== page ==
Tororo: Stalled projects ripping off the taxpayer

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Tororo: Stalled projects ripping off the taxpayer
One of the projects that is rotting away in Tororo

TORORO | There is fear among leaders in Tororo that the taxpayer will lose billions of shillings on stalled projects in the municipality as some of the government projects that are yet be concluded begin to wear out even before completion.

This after stalling for years.

One of the stalled government projects is a storey structure at Uganda Cooperative College that is meant to house administration offices and lecture rooms.

The project was handed over to Nokas Construction Company in the Financial Year 2019/2020 at a cost of about Shs3 billion.

But even after raking 60 percent of the total project cost in advance payment, the project that was meant to be completed within 18 months has been abandoned at a roofing level.

The project has since stalled for four consecutive financial years.

The abandonment of the project has, however, not stopped government from continuing to remit funds.

The monies have continued to come but returned to the Consolidated Fund each year.

"This money keeps on going back to bank of Uganda but later sent back. We have even received it again in this financial 2023/24," Teddy Makola, the Tororo Municipality education officer, said.

In this financial year, Sh650 million was been disbursed by the Education ministry to complete the structure to have students of Uganda Cooperative College shifted out of the old asbestos-roofed structure they are currently in.

This as ministry of education orders for a new contractor to conclude works since the current contractor has abandoned the project.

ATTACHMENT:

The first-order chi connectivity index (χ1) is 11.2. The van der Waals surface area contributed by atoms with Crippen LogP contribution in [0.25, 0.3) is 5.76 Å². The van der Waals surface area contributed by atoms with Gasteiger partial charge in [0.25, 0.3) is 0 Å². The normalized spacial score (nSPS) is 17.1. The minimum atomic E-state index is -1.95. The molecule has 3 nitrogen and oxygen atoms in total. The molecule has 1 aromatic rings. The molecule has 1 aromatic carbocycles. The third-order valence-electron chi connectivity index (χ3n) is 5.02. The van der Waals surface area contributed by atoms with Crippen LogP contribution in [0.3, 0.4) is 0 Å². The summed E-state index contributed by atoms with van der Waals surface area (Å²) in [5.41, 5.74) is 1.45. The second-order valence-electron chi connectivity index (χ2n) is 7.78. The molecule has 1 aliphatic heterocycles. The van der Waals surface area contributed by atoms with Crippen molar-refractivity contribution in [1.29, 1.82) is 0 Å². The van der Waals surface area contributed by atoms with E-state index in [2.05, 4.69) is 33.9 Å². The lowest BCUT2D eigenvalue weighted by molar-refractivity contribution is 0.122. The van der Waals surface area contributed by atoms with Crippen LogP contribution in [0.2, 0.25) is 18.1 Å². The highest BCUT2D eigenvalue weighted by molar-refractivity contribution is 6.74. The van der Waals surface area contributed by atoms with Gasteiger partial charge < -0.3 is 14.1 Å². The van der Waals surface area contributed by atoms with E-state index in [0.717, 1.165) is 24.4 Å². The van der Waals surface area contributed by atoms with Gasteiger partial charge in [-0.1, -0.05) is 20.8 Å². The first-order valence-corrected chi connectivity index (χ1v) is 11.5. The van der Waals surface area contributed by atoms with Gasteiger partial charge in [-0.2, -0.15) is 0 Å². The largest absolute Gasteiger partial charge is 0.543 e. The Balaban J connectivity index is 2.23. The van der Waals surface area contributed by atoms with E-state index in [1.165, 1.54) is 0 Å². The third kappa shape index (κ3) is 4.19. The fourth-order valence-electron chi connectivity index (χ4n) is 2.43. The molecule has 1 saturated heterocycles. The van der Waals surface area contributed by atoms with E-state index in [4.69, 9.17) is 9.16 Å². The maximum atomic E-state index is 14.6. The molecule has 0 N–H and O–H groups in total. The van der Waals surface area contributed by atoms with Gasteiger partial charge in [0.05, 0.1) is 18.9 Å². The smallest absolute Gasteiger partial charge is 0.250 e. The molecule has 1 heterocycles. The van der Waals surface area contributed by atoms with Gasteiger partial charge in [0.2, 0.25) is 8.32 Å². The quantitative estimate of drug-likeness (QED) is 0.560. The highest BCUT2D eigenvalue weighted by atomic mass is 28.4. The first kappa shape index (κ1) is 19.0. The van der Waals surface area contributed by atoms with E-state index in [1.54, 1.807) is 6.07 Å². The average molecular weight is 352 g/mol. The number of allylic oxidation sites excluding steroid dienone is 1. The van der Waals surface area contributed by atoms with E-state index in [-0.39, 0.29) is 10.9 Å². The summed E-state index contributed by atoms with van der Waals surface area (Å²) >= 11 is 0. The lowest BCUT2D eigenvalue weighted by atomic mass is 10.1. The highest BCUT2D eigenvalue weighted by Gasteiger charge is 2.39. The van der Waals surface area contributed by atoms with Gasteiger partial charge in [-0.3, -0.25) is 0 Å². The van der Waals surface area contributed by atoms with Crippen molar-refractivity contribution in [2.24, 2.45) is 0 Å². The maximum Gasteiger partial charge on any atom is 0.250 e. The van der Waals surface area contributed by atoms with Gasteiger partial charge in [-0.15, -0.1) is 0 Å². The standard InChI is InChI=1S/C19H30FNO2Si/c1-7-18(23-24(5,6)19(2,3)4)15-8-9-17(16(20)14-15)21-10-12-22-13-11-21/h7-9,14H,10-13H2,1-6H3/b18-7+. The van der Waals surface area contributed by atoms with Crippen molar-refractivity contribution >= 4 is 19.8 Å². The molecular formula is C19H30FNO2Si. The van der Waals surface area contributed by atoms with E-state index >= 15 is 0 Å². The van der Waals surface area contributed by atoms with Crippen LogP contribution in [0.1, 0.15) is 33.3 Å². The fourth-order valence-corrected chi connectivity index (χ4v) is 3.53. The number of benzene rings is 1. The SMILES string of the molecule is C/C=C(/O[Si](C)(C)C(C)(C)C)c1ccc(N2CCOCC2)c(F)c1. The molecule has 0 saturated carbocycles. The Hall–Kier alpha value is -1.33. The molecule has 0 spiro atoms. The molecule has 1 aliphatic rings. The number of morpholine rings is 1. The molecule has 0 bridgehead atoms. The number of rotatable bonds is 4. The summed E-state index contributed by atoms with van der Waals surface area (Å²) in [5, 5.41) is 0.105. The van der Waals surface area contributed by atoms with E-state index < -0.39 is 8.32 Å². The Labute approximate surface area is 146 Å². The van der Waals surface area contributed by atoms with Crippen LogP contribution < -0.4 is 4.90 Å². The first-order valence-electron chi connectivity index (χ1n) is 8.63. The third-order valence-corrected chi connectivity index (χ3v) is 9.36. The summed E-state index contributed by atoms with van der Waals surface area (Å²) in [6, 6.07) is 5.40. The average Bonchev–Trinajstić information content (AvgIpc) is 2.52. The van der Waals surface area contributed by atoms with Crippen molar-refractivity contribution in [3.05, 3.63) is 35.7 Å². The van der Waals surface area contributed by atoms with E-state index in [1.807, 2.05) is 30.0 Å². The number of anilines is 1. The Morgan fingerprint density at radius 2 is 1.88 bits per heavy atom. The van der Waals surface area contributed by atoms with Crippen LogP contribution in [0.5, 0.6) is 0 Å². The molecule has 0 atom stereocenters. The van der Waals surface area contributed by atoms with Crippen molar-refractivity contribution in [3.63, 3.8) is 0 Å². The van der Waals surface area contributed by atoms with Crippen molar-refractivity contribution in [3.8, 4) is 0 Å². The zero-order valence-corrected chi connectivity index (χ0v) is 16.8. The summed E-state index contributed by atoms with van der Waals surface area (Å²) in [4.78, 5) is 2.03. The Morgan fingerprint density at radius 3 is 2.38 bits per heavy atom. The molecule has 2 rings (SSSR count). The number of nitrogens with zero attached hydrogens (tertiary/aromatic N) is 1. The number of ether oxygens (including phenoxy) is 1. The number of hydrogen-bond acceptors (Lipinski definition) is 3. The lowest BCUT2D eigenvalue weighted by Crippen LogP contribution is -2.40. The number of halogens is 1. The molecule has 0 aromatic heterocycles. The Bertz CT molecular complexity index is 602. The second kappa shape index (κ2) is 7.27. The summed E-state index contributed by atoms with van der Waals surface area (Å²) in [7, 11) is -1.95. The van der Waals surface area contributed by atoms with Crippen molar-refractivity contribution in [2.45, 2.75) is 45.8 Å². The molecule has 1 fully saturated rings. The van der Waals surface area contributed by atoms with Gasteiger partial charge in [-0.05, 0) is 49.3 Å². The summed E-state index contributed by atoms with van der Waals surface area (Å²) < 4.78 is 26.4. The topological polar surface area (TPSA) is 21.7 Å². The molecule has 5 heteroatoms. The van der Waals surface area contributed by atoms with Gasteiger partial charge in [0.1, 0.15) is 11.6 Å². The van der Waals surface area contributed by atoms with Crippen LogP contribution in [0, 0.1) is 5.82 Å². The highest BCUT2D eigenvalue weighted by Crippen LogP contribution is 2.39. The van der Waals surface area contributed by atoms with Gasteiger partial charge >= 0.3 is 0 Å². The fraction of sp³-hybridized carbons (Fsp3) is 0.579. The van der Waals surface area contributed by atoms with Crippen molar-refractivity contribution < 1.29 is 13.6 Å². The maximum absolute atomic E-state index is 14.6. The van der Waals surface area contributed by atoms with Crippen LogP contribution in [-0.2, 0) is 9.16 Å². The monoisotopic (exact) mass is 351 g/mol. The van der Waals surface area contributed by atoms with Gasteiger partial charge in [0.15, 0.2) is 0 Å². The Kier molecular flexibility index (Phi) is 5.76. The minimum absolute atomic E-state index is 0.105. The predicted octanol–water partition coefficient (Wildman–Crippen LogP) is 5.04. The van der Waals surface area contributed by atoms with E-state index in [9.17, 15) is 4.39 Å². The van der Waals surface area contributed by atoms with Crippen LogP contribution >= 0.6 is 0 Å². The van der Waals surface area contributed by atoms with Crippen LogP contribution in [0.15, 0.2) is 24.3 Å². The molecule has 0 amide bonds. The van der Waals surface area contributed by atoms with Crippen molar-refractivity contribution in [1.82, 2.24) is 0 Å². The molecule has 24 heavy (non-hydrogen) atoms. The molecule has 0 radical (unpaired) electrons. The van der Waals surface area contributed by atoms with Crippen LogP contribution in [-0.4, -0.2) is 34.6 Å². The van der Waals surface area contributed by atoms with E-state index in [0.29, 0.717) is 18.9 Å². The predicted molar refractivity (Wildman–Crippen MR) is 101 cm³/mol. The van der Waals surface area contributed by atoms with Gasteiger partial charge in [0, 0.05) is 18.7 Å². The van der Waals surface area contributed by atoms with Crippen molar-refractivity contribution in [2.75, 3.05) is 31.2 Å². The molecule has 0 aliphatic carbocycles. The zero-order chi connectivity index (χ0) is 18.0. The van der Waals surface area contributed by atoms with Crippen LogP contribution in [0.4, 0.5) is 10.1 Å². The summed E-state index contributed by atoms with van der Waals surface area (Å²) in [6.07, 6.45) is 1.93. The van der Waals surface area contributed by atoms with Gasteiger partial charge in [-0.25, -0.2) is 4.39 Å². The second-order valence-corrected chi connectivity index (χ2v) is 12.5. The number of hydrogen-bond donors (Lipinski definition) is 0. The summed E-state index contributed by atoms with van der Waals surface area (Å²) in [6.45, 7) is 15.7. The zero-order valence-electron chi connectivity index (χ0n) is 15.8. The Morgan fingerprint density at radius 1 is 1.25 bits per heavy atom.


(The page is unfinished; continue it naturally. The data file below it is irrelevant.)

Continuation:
But as search for new contractor continues, there are concerns that some parts of the structure is falling off and will have to be demolished and rebuilt.

"A team of engineers from Ministry of Education recently came and assessed the structure," said Kenneth Orono, the Tororo mayor.

"During their assessment, they realised that the building, especially the roofs, has started falling off and needs to be put down and re-roofed. This means that government will have to provide us with more money."

Besides the Uganda Cooperative College structure, Kyamwinula Health Centre II upgrade is yet another project that has lagged behind within the municipality.

The project that is ripping off the taxpayer by over Shs800 million was meant to have been handed over last year but even after paying about 20 percent of the monies to the contractor, the project remains a skeletal white elephant.

And with just a month to the end of financial year, there is already fear that over Shs600 million meant for this project will be automatically swept back to the Treasury come the end of this financial year.

"We don't have any option but to allow this money go back since the project can't be completed by the end this financial year," Mayor Orono said ruefully.

"However, we're worried that this money may not again come back since it has been revolted twice already."

The two projects adds to the many other government projects stalling in the district. But why would a contractor abandon project even after receiving advance payments?

To the office of the Residence District Commissioner (RDC), the mess is blamed on both technocrats and contractors.

According to RDC Albert Amula, many times district technocrats do not monitor projects giving contractors a leeway to either do shoddy work or work at their pace, hence delaying projects.

With several government projects said to be stalling while others require breaking before completing, there is fear that government is most likely to lose huge sums of money.

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